Childhood trauma increases the risk of depressive episode during the perinatal period

September 20, 2021

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According to the results of a study published in Journal of Clinical Psychiatry.

“In a study by Robertson-Blackmore [and colleagues], women with three or more [childhood traumas] reported a quadruple risk of depression during pregnancy compared to women without [childhood trauma], ” Sarah Tebeka, MD, Ph.D., from the Institute of Psychiatry and Neurosciences at the University of Paris, and colleagues have written. “However, subsequent studies have given conflicting results, with some studies failing to find this association.

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“On the other hand, there is also conflicting data regarding the impact of [childhood trauma] on postpartum depression, “the authors continued,” some studies showing an association between [childhood trauma] and postpartum depression, but others do not show this association.

To shed light on this uncertainty, investigators conducted the current intracohort case-control association study to assess whether childhood trauma correlated with perinatal depression, taking into account different types of trauma. They analyzed the data of 3,252 women who completed the questionnaire on childhood trauma in a maternity hospital between November 2011 and June 2016 as part of a French multicenter prospective cohort study. Participants underwent a retrospective maternity assessment using DSM-5 criteria, as well as assessments of early and late postpartum depression at 2 months and 1 year postpartum, respectively.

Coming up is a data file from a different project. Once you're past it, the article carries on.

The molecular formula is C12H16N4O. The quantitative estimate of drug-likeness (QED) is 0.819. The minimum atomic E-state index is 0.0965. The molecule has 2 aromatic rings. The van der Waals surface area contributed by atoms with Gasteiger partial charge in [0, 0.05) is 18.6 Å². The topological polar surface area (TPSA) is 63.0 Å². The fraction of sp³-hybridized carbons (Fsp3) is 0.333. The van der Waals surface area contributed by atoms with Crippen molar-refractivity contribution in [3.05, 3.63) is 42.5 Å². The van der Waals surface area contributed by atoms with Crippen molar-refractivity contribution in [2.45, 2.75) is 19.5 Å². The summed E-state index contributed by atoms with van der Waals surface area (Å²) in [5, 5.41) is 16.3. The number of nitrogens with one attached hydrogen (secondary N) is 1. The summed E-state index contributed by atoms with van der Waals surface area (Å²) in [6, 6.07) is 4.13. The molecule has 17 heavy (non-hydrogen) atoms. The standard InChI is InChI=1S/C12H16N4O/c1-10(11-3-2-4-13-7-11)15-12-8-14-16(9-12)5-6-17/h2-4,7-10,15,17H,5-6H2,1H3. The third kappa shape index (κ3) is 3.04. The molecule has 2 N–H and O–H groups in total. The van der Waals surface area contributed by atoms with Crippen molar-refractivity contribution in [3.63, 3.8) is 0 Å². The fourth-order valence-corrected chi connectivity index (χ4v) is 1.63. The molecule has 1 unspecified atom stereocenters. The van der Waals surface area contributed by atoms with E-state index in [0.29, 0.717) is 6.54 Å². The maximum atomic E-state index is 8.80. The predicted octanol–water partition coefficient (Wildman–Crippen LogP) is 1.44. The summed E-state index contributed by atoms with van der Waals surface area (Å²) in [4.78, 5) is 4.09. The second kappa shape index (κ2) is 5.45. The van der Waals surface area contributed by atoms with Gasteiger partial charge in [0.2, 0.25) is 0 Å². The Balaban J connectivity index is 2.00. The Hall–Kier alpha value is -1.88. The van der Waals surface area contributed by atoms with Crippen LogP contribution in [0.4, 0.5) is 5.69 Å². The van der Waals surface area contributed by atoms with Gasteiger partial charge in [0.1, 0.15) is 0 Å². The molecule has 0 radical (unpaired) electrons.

A total of 9.2% of participants reported one or more childhood trauma. People with childhood trauma were at increased risk for depression (OR = 2.2; 95% CI, 1.7-2.7), anxiety (OR = 2.3; 95% CI %, 1.7-3) and suicide attempts (OR = 5.4; 95% CI, 3.5 -8.4) compared to women without childhood trauma. In addition, women with childhood trauma suffered from perinatal depression more frequently than others, after researchers adjusted for socio-demographic characteristics and personal history of major depressive episode and took into account the time of onset. Tebeka and colleagues noted a dose effect between the number of types of childhood trauma and the risk of perinatal depression.

“Our findings may lead to special prenatal care for women who were abused or neglected in childhood to better detect and treat perinatal depression,” the researchers wrote. “Indeed, our results support the advantage of a systematic assessment of [childhood traumas] early in pregnancy, which would help identify women at higher risk of developing depression in the perinatal period, enabling appropriate care and reducing the negative impact of depression.


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